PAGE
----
Thursday 4th Week of Easter
When a dear friend hurts us deeply as Judas hurt Jesus and we allow our Lord to take that hurt to himself to die on the cross with him, our focus moves from ourselves to the Lord.
Today Jesus is handing on to us
the power to be a servant,
especially to people who wrong us.
It is a disposition that graced the martyrs
of our Church, down through the centuries.
It’s a grace to remain in Jesus
whatever circumstance we find ourselves in.
On holy Thursday, when Jesus washed the feet of his disciples,
a task reserved for a servant girl or boy,
he made himself the least significant at the table.
The same humble disposition of Jesus
empowered him to offer a piece of bread
from the same dish to Judas Iscariot
who that night would betray him.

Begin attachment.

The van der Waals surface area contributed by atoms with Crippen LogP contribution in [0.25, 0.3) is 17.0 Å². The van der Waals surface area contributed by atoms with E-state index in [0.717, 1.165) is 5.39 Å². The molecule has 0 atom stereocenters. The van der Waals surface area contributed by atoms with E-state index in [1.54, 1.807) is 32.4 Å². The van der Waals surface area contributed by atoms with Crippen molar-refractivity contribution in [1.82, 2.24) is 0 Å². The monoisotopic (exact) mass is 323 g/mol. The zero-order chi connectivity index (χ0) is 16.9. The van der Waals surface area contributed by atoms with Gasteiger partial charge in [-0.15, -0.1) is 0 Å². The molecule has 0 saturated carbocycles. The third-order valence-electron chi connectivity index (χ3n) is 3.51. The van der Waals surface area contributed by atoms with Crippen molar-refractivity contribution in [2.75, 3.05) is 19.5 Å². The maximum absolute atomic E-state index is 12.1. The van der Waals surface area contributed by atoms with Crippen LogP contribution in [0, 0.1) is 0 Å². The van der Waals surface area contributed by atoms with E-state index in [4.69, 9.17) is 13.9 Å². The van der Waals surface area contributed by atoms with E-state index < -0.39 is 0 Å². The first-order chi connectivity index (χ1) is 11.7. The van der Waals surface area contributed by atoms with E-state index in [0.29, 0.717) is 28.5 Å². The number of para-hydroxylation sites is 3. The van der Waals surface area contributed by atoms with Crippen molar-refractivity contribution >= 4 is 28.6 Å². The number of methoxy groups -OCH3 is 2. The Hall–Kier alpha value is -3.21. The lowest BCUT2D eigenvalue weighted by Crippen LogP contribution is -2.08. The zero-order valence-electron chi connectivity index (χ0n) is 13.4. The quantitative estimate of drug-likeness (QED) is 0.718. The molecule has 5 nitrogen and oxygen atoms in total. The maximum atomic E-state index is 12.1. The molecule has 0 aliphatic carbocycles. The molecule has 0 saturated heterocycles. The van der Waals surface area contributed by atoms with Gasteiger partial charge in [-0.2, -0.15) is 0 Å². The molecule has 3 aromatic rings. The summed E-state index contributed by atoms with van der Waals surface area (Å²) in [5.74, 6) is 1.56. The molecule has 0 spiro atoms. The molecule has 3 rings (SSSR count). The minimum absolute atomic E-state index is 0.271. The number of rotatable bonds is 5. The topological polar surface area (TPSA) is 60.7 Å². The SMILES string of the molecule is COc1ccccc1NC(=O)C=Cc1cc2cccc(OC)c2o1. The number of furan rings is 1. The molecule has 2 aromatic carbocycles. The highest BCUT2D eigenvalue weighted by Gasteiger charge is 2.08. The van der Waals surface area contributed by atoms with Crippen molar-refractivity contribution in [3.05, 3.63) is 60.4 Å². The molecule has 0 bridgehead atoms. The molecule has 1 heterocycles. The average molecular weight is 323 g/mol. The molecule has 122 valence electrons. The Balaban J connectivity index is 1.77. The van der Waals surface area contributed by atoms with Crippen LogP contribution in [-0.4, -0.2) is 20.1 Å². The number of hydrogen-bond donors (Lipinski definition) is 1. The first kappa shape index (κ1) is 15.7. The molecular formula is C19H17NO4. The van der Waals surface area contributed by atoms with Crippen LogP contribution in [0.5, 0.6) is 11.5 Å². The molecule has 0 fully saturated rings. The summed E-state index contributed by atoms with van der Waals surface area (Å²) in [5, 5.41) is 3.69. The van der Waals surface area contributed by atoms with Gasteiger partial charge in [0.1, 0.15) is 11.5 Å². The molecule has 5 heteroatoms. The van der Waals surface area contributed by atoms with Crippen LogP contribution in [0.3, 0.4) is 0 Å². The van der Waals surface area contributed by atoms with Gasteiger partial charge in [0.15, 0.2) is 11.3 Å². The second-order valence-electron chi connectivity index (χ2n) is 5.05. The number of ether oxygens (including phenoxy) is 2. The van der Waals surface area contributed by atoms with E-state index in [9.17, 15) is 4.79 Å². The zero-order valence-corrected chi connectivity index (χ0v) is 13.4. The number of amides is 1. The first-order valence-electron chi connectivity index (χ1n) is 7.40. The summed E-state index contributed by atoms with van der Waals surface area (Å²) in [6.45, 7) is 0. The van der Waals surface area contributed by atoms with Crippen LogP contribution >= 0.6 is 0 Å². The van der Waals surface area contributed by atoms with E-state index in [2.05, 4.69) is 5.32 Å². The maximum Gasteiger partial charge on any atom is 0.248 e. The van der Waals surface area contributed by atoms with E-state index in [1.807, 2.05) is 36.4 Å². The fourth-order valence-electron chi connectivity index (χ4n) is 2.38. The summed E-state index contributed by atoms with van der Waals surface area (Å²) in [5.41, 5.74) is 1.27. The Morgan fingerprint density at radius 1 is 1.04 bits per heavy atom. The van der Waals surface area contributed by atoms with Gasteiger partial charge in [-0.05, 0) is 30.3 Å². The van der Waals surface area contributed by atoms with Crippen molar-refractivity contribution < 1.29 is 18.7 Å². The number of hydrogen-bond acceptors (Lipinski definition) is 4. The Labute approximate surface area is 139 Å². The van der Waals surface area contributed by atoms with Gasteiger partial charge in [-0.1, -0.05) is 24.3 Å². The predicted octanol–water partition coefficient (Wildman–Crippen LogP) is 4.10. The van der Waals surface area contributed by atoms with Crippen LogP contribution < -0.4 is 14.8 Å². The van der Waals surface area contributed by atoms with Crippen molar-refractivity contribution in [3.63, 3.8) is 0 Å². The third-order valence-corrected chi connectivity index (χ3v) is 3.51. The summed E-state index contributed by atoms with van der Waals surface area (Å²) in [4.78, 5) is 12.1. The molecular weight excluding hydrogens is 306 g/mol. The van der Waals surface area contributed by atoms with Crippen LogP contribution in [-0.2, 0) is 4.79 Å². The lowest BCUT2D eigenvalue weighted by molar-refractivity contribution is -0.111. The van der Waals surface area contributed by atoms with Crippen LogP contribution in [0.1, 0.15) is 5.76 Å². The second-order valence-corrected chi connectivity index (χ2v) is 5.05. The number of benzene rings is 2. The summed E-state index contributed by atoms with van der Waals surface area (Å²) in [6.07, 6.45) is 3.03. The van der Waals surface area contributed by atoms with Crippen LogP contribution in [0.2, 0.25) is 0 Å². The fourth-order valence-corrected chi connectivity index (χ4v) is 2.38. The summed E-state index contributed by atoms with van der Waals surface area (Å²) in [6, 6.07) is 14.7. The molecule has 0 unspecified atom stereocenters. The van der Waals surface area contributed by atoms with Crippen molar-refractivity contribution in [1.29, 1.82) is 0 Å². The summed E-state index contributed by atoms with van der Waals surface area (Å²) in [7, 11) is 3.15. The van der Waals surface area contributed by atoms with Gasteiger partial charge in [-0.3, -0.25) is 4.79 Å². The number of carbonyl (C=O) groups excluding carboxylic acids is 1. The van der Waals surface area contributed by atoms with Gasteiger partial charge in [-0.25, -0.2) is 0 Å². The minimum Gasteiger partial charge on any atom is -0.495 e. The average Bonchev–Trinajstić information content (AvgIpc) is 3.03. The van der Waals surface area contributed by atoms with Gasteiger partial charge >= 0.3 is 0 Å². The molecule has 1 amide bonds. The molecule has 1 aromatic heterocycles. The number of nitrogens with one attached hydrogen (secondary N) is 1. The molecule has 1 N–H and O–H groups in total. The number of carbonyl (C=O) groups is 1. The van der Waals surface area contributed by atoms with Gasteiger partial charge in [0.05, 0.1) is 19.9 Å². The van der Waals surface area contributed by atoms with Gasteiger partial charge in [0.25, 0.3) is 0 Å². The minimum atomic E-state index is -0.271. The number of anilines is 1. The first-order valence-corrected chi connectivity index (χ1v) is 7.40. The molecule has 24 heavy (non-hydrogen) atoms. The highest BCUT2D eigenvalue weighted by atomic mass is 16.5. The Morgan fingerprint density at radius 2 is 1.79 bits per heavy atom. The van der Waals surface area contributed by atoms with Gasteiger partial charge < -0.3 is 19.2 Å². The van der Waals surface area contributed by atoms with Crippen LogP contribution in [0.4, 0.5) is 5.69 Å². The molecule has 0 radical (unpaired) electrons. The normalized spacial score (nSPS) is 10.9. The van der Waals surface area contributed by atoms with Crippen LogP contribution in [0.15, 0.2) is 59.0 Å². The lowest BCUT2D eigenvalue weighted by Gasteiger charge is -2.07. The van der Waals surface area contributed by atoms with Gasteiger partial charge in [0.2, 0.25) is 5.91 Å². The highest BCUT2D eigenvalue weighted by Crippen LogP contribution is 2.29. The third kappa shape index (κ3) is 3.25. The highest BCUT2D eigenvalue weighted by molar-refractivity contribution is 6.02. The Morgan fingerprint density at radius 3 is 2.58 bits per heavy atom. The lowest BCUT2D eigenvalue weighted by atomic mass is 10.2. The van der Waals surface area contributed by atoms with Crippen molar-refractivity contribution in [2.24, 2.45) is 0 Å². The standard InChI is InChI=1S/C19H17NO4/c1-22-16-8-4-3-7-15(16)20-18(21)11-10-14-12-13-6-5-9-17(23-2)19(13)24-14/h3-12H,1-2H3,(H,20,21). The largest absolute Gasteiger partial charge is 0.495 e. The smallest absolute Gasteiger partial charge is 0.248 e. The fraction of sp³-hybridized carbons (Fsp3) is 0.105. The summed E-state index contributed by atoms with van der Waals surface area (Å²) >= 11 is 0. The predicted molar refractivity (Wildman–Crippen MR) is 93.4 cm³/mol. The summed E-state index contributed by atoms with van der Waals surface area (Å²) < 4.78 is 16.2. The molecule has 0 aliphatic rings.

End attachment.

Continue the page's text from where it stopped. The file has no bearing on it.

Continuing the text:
Judas raised his heel against Jesus, that is,
he kicked Jesus when he was down,
To reveal what our heavenly Father is like,
Jesus offered Judas the bread,
a sign of intimacy and friendship.
When a dear friend hurts us deeply
as Judas hurt Jesus
and we allow our Lord to take that hurt to himself
to die on the cross with him,
our focus moves from ourselves to the Lord.
But what happens when that same person
keeps coming back
and kicking us over and over again?
The temptation is to get up and defend ourselves.
After all, we have rights; but not if we wash their feet,
not if we offer them bread from the same dish.
When persecuted for their faith, the martyrs allowed Jesus
to purify their love and make it more innocent like his.
“No messenger outranks the one who sent him.
Once you know all these things,
blessed will you be if you put them into practice.”
Of the martyrs in the early Church, St. Ignatius said,
“I am the wheat of Christ,
ground by the teeth of the beast
to become pure bread.”
When someone hurts us,
see Jesus pouring water over the feet of our persecutors
as we dry them with a towel of mercy.